How Much Do You Have to Hate Someone Not to Proselytize?

Francis Schaeffer on the Origins of Relativism in the Church

One of My Favorite Songs

An Inspiring Song


Saturday, August 20, 2011

Republicans, Democrats, and Raaaaaaaaaaacism

Every so often I have a series of encounters that forces me to take a step back for a moment, shake my head, and say, "MOTW, are you hearing what you think you're hearing? 'Cause it sure sounds crazy."

Of course, I am usually hearing exactly what I think I'm hearing, and if it's not crazy, it's borderline crazy.

From places here and there in the blogosphere and MSM, for example, I've been hearing the charge that Republicans are going to use, if I recall one writer's term correctly, "dogwhistle racism" against President Obama in 2012--that is, the charge is that Republicans are racist, oppose Barack Obama because of his race, and expect to win by luring knuckle-dragging, racist, redneck Republicans to the polls.

It's borderline crazy because it so neatly inverts the truth, and it's aggravating because some people actually fall for it.

I've written about racism before, and I recommend you go read that post before going on with this one. When you're back, I'll lightly sketch in the real history of Republicans, Democrats, and racism for you. I'm not going to bother to link to sources; I just flat don't want to take the time. But you can easily verify what I say here with a little digging, if you're willing to do it. If you're not willing to do it...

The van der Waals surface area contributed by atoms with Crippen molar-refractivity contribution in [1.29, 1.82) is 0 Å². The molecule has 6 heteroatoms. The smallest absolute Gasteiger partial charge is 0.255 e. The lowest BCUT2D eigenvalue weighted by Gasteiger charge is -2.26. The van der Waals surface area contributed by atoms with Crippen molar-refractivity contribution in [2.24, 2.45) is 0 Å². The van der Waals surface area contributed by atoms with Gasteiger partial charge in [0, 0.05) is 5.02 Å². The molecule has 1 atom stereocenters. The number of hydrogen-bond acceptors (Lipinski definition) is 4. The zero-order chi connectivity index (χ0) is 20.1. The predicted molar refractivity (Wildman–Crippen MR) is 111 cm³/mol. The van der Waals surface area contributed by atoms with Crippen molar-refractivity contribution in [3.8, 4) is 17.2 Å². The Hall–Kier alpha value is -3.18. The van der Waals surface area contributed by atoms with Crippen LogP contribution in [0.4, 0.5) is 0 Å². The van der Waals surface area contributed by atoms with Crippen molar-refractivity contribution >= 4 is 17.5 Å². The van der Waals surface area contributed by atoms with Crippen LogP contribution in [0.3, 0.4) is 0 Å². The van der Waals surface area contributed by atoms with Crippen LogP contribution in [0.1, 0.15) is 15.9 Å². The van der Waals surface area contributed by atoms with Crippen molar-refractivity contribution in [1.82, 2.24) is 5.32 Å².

Oh, well.
Have you heard of Andrew Jackson? Oh, I know you've seen his face; it's on our money. But did you know he was the hero of the Battle of New Orleans? Did you know he was the only president every to see our national debt paid off? Did you know that he was also, in the words of a Democrat whose opinion I respect a lot, "a bigoted son of a -----?" That he oversaw the forced removal of the Cherokee and certain other tribes to Oklahoma? That he was the first Democrat president, and that one of the priorities of his Democratic Party was to preserve slavery in the South?

That's right: it wasn't the Republican Party that was born to champion slavery; that distinction belongs to the Democrats. The Republican Party was formed in large part to oppose slavery.